A variety of techniques has been developed to improve the separation of aptamer:target complexes from unbound aptamers and target. Capillary electrophoresis separation methods (CE-SELEX [32,33,34,35] and nonequilibrium capillary electrophoresis of equilibrium mixtures (NECEEM) [36]) can remove the need for polymerase chain reaction (PCR) amplification and provide aptamers in as little as one round of selection. Likewise, other non-SELEX methods with separations based on chromatography (MonoLEX) [37,38], bead libraries [39], microfluidics (mSELEX) [40,41,42], atomic force microscopy (AFM) [43,44], graphene oxide (GO-SELEX) [45,46,47], surface plasmon resonance (SPR) [48,49,50] or fluorescence-activated cell sorting (FACS) [51,52] can reduce the time requirements and number of selection rounds required to obtain aptamers.
In order to create aptamers with enhanced stability to make them more relevant in the clinic, a variety of chemical modifications has been utilized to improve their in vivo life-times. Macugen (pegaptanib), a pegylated RNA aptamer that acts against vascular endothelial factor, was the first nucleic acid aptamer therapeutic approved by the United States Food and Drug Administration (FDA) for the treatment of age-related macular degeneration [53,54,55,56], and it contains 2′-fluoropyrimidines nucleotides and 2′-methoxy purines [56]. The use of 2′-fluoropyrimidines is fairly common [56,57,58]. Other 2′-ribose substitutions include 2′-amino, 2′-azido, 2′-hydroxymethyl and 2′-thio [59,60,61,62]. Other sugar modifications include bicyclic ribose derivatives in which the 2′- and 4′-positions are linked together forming blocked/locked nucleic acids [63,64,65], threose nucleic acids (TNA) [66,67], cyclohexenyl nucleic acids (CeNA) [68], glycerol nucleic acids (GNA) [69] and peptide nucleic acids (PNA) [70]. The phosphate backbones of aptamers have also been stabilized with the introduction of boranophosphates [71] and thio-/dithio-phosphates [72,73,74,75], which are the focus of this review.

2. Chemistry of Phosphorothioate and Phosphorodithioate DNA Backbones

The first phosphorothioate dinucleotide linkage was reported by Eckstein in 1967 [76], and he subsequently showed that RNA with phosphorothioate linkages is more resistant to ribonucleases (RNAses) compared to regular RNA [77]. This finding led to increased interest in sulfurization of oligonucleotides. A variety of sulfurizing reagents (Figure 1) has been used to synthesize phosphorothioate linkages from phosphite triesters, including elemental sulfur [78], tetraethylthiuram disulfide (TETD) [79], 3H-1,2-benzodithiol-3-one 1,1-dioxide also called Beaucage reagent [80], dibenzoyl tetrasulfide [81], bis(O,O-diisopropoxy phosphinothioyl)disulfide [82], 3-ethoxy-1,2,4-dithiazolidin-5-one (EDITH) [83], 1,2,4,-dithiazolidine-3,5-dione (DTSNH) [83], 3-methyl-1,2,4-dithiazolin-5-one (MEDITH) [84], 3-amino-1,2,4-dithiazole-5-thione (ADTT) [85] and, more recently, 3-((dimethylamino-methylidene)amino)-3H-1,2,4-dithiazole-3-thione (DDTT) [86]. 3-phenoxy 1,2,4-dithiazole-5-one and 3-phenoxy-1,2,4-dithiazole-5-one are also highly reactive oxidative sulfurizing agents, similar to EDITH [87]. Many of them contained a common five-membered ring system with a disulfide bond that undergoes a ring-opening reaction that starts with nucleophilic attack of the sulfur atom near the carbonyl carbon (Scheme 1).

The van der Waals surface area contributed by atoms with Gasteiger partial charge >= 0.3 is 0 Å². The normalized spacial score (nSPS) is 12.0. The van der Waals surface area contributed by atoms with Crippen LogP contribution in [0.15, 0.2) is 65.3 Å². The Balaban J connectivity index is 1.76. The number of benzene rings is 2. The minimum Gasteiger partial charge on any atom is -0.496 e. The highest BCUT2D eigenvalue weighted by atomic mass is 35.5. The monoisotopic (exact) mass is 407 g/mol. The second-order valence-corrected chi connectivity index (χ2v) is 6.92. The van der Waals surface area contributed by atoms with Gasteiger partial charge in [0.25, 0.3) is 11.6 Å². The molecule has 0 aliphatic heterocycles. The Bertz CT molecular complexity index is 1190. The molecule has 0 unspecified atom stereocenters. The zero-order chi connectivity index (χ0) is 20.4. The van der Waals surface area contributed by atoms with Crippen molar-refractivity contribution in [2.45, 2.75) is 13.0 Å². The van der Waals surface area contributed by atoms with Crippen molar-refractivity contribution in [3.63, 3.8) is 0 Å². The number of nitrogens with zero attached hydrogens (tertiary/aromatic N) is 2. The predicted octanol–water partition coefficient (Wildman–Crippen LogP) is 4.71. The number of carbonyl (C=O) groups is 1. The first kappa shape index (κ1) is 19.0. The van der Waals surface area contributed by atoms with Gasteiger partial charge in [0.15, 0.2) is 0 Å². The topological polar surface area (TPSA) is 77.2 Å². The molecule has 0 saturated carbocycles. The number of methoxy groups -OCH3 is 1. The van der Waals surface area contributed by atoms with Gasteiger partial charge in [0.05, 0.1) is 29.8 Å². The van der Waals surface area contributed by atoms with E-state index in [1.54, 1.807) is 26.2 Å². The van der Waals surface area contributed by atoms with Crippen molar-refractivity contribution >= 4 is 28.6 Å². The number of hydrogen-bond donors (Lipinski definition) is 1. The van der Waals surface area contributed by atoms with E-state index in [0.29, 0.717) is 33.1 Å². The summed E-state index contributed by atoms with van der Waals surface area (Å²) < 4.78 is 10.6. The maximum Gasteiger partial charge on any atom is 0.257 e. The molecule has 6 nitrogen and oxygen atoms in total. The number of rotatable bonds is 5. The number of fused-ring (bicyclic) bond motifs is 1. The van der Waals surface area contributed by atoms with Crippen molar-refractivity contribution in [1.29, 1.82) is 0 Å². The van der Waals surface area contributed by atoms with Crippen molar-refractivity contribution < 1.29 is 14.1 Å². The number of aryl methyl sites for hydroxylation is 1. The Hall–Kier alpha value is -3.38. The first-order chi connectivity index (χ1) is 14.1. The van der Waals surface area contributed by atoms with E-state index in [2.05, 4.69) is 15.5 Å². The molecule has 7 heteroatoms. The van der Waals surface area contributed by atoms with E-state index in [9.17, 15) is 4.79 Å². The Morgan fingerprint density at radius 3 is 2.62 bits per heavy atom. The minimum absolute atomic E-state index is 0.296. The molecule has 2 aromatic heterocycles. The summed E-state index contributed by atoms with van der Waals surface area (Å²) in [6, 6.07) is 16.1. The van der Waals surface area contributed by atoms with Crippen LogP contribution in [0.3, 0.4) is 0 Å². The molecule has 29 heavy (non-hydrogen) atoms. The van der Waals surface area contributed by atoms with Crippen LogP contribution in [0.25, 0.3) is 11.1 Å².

For a number of years, the Beaucage reagent [80] was widely used because it was inexpensive and stable when dry, but it suffered from stability problems once it was solvated and placed on a synthesizer. DTSNH and its precursor EDITH [83] gained popularity because they are very effective oxidative sulfurizing agents when using a short 2-min oxidation step, even at low (0.05 M) concentration. Ma et al. [88] found that when EDITH was used with fast deprotection methods (t-butylphenoxy acetyl protecting groups) and a capping step before the thio oxidation step, it provides oligonucleotides with fewer undesirable G substitutions and that mild deprotection can be used to synthesis oligonucleotides, such as thioated RNA, that are unstable to deprotection in concentrated ammonium hydroxide at elevated temperatures. An equally effective, but less expensive reagent, ADTT [85] was introduced in 2000 that offered similar benefits, but at a lower cost [85]. At present, DDTT [86] is often the preferred reagent for sulfurization due to its combination of low cost, reaction kinetics, efficacy, stability in a solvated form and its excellent oxidative sulfurization of RNA [89], but EDITH is also still used. DDTT can be shipped to the end user as a pre-made 0.1 M solution. As noted by Ponomarov et al., the 1,2,4,-dithiazole-5-ones are at least two orders of magnitude more reactive than the 1,2,4-dithiazoles [87]. Therapeutic phosphorothioates were recently reviewed by Eckstein [90]. At present, synthesizing oligonucleotides with phosphoromonothioate substitutions is easily performed on standard DNA and RNA synthesizers using solid-phase phosphoramidite chemistry [91], developed by Caruthers, and oxidative sulfurization in place of the standard oxidation step using iodine.
As phosphoromonothioate oligonucleotides became more common, the search for methods to create phosphorodithioate oligonucleotides began. In 1993, two groups led by Gorenstein [92] and Caruthers [93] were awarded patents for the production of oligonucleotides containing dithiophosphate substitutions using thiophosphoramidites (Figure 2) in place of phosphoramidites, and subsequent oxidative sulfurization. A handful of improvements in the method, mostly in regards to the phosphoramidite leaving group, were patented in the following few years by Caruthers’ group [94,95,96,97,98] and are described in multiple publications [99,100,101,102]. Solid-phase synthesis of dithioate oligonucleotides has recently been reviewed [103]. As the chemistry and understanding of both monothioate and dithioate DNA/RNA improved and the field of aptamer selection matured, the two fields began to merge.